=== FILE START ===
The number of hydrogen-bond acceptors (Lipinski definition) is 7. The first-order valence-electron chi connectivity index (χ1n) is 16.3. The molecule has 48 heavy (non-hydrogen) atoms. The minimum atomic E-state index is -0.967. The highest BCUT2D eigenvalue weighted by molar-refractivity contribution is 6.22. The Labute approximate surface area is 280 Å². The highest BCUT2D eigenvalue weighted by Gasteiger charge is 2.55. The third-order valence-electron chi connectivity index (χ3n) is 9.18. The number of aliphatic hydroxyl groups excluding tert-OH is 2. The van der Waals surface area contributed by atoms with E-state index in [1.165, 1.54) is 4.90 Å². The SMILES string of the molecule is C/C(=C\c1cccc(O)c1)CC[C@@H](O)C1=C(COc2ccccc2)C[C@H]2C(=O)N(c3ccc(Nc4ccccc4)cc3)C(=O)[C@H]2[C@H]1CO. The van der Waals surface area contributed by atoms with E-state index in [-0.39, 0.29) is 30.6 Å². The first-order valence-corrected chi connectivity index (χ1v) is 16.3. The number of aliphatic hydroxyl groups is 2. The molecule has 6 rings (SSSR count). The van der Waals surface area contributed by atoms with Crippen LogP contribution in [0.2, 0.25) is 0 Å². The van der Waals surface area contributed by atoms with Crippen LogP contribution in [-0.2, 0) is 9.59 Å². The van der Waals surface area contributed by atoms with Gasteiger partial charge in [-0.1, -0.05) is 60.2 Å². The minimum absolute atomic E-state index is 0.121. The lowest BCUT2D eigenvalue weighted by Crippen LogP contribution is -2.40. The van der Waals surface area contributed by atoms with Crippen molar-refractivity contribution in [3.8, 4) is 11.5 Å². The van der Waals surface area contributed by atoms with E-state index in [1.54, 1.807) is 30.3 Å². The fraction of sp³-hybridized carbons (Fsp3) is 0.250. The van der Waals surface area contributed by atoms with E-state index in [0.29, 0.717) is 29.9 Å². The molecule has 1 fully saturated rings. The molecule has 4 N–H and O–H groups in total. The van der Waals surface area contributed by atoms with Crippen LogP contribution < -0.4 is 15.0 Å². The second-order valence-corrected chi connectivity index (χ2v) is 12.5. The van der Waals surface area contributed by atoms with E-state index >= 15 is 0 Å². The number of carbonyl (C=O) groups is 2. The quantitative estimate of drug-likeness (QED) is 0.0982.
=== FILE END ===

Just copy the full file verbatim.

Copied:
The number of hydrogen-bond acceptors (Lipinski definition) is 7. The first-order valence-electron chi connectivity index (χ1n) is 16.3. The molecule has 48 heavy (non-hydrogen) atoms. The minimum atomic E-state index is -0.967. The highest BCUT2D eigenvalue weighted by molar-refractivity contribution is 6.22. The Labute approximate surface area is 280 Å². The highest BCUT2D eigenvalue weighted by Gasteiger charge is 2.55. The third-order valence-electron chi connectivity index (χ3n) is 9.18. The number of aliphatic hydroxyl groups excluding tert-OH is 2. The van der Waals surface area contributed by atoms with E-state index in [1.165, 1.54) is 4.90 Å². The SMILES string of the molecule is C/C(=C\c1cccc(O)c1)CC[C@@H](O)C1=C(COc2ccccc2)C[C@H]2C(=O)N(c3ccc(Nc4ccccc4)cc3)C(=O)[C@H]2[C@H]1CO. The van der Waals surface area contributed by atoms with E-state index in [-0.39, 0.29) is 30.6 Å². The first-order valence-corrected chi connectivity index (χ1v) is 16.3. The number of aliphatic hydroxyl groups is 2. The molecule has 6 rings (SSSR count). The van der Waals surface area contributed by atoms with Crippen LogP contribution in [0.2, 0.25) is 0 Å². The van der Waals surface area contributed by atoms with Crippen LogP contribution in [-0.2, 0) is 9.59 Å². The van der Waals surface area contributed by atoms with Gasteiger partial charge in [-0.1, -0.05) is 60.2 Å². The minimum absolute atomic E-state index is 0.121. The lowest BCUT2D eigenvalue weighted by Crippen LogP contribution is -2.40. The van der Waals surface area contributed by atoms with Crippen molar-refractivity contribution in [3.8, 4) is 11.5 Å². The van der Waals surface area contributed by atoms with E-state index in [1.54, 1.807) is 30.3 Å². The fraction of sp³-hybridized carbons (Fsp3) is 0.250. The van der Waals surface area contributed by atoms with E-state index in [0.29, 0.717) is 29.9 Å². The molecule has 1 fully saturated rings. The molecule has 4 N–H and O–H groups in total. The van der Waals surface area contributed by atoms with Crippen LogP contribution < -0.4 is 15.0 Å². The second-order valence-corrected chi connectivity index (χ2v) is 12.5. The van der Waals surface area contributed by atoms with E-state index >= 15 is 0 Å². The number of carbonyl (C=O) groups is 2. The quantitative estimate of drug-likeness (QED) is 0.0982.